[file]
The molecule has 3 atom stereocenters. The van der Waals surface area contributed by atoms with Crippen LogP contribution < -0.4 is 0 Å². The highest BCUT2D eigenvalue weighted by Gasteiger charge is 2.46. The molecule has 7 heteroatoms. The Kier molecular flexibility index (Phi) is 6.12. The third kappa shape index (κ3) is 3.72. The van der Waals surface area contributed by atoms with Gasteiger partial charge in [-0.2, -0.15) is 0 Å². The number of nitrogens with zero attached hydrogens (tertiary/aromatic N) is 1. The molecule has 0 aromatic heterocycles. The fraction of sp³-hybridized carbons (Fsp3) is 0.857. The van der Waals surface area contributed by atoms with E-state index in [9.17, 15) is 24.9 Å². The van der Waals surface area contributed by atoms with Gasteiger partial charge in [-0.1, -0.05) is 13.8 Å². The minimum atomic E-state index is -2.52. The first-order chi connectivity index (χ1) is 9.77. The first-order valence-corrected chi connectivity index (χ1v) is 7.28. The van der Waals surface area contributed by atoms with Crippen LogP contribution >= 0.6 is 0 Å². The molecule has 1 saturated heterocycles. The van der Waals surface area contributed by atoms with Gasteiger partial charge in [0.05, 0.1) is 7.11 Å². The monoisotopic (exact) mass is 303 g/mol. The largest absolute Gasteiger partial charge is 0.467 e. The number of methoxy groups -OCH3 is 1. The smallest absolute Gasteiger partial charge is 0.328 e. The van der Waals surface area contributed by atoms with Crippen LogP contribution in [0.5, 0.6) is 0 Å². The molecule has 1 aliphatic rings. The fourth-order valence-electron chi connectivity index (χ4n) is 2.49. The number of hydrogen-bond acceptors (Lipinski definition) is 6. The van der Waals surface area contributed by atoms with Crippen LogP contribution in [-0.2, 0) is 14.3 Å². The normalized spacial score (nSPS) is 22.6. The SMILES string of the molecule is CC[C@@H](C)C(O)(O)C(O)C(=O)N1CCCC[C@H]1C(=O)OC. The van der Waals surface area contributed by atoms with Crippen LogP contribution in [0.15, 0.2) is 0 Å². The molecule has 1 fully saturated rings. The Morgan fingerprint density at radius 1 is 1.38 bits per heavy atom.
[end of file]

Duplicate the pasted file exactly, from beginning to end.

The molecule has 3 atom stereocenters. The van der Waals surface area contributed by atoms with Crippen LogP contribution < -0.4 is 0 Å². The highest BCUT2D eigenvalue weighted by Gasteiger charge is 2.46. The molecule has 7 heteroatoms. The Kier molecular flexibility index (Phi) is 6.12. The third kappa shape index (κ3) is 3.72. The van der Waals surface area contributed by atoms with Gasteiger partial charge in [-0.2, -0.15) is 0 Å². The number of nitrogens with zero attached hydrogens (tertiary/aromatic N) is 1. The molecule has 0 aromatic heterocycles. The fraction of sp³-hybridized carbons (Fsp3) is 0.857. The van der Waals surface area contributed by atoms with E-state index in [9.17, 15) is 24.9 Å². The van der Waals surface area contributed by atoms with Gasteiger partial charge in [-0.1, -0.05) is 13.8 Å². The minimum atomic E-state index is -2.52. The first-order chi connectivity index (χ1) is 9.77. The first-order valence-corrected chi connectivity index (χ1v) is 7.28. The van der Waals surface area contributed by atoms with Crippen LogP contribution >= 0.6 is 0 Å². The molecule has 1 saturated heterocycles. The van der Waals surface area contributed by atoms with Gasteiger partial charge in [0.05, 0.1) is 7.11 Å². The monoisotopic (exact) mass is 303 g/mol. The largest absolute Gasteiger partial charge is 0.467 e. The number of methoxy groups -OCH3 is 1. The smallest absolute Gasteiger partial charge is 0.328 e. The van der Waals surface area contributed by atoms with Crippen LogP contribution in [0.5, 0.6) is 0 Å². The molecule has 1 aliphatic rings. The fourth-order valence-electron chi connectivity index (χ4n) is 2.49. The number of hydrogen-bond acceptors (Lipinski definition) is 6. The van der Waals surface area contributed by atoms with Crippen LogP contribution in [-0.2, 0) is 14.3 Å². The normalized spacial score (nSPS) is 22.6. The SMILES string of the molecule is CC[C@@H](C)C(O)(O)C(O)C(=O)N1CCCC[C@H]1C(=O)OC. The van der Waals surface area contributed by atoms with Crippen LogP contribution in [0.15, 0.2) is 0 Å². The molecule has 1 fully saturated rings. The Morgan fingerprint density at radius 1 is 1.38 bits per heavy atom.